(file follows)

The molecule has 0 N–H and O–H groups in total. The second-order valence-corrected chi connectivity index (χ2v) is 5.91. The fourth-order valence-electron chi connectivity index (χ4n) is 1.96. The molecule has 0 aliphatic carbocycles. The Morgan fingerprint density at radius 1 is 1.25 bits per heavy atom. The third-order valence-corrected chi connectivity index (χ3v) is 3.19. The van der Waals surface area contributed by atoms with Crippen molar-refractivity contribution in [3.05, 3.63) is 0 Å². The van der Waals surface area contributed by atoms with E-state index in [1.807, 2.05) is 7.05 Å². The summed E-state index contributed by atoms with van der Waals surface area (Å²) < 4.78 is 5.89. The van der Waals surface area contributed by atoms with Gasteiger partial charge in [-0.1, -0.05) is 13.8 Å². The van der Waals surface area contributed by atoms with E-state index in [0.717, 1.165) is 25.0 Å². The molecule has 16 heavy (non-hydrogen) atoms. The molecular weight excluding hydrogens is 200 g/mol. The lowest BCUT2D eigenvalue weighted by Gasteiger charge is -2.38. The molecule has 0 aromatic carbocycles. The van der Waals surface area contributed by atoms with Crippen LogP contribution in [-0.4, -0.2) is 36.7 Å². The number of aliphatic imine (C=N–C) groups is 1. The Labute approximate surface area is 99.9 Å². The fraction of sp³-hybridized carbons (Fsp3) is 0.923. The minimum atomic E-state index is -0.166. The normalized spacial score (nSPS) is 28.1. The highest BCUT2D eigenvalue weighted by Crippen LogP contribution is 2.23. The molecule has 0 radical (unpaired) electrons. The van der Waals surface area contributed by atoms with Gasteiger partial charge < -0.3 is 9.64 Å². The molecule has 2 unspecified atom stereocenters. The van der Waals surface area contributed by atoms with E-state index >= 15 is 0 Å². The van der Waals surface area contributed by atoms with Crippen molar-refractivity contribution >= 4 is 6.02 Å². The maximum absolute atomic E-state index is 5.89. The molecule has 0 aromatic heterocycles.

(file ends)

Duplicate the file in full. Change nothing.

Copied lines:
The molecule has 0 N–H and O–H groups in total. The second-order valence-corrected chi connectivity index (χ2v) is 5.91. The fourth-order valence-electron chi connectivity index (χ4n) is 1.96. The molecule has 0 aliphatic carbocycles. The Morgan fingerprint density at radius 1 is 1.25 bits per heavy atom. The third-order valence-corrected chi connectivity index (χ3v) is 3.19. The van der Waals surface area contributed by atoms with Crippen molar-refractivity contribution in [3.05, 3.63) is 0 Å². The van der Waals surface area contributed by atoms with E-state index in [1.807, 2.05) is 7.05 Å². The summed E-state index contributed by atoms with van der Waals surface area (Å²) < 4.78 is 5.89. The van der Waals surface area contributed by atoms with Gasteiger partial charge in [-0.1, -0.05) is 13.8 Å². The van der Waals surface area contributed by atoms with E-state index in [0.717, 1.165) is 25.0 Å². The molecule has 16 heavy (non-hydrogen) atoms. The molecular weight excluding hydrogens is 200 g/mol. The lowest BCUT2D eigenvalue weighted by Gasteiger charge is -2.38. The molecule has 0 aromatic carbocycles. The van der Waals surface area contributed by atoms with Crippen LogP contribution in [-0.4, -0.2) is 36.7 Å². The number of aliphatic imine (C=N–C) groups is 1. The Labute approximate surface area is 99.9 Å². The fraction of sp³-hybridized carbons (Fsp3) is 0.923. The minimum atomic E-state index is -0.166. The normalized spacial score (nSPS) is 28.1. The highest BCUT2D eigenvalue weighted by Crippen LogP contribution is 2.23. The molecule has 0 radical (unpaired) electrons. The van der Waals surface area contributed by atoms with Gasteiger partial charge < -0.3 is 9.64 Å². The molecule has 2 unspecified atom stereocenters. The van der Waals surface area contributed by atoms with E-state index >= 15 is 0 Å². The van der Waals surface area contributed by atoms with Crippen molar-refractivity contribution >= 4 is 6.02 Å². The maximum absolute atomic E-state index is 5.89. The molecule has 0 aromatic heterocycles.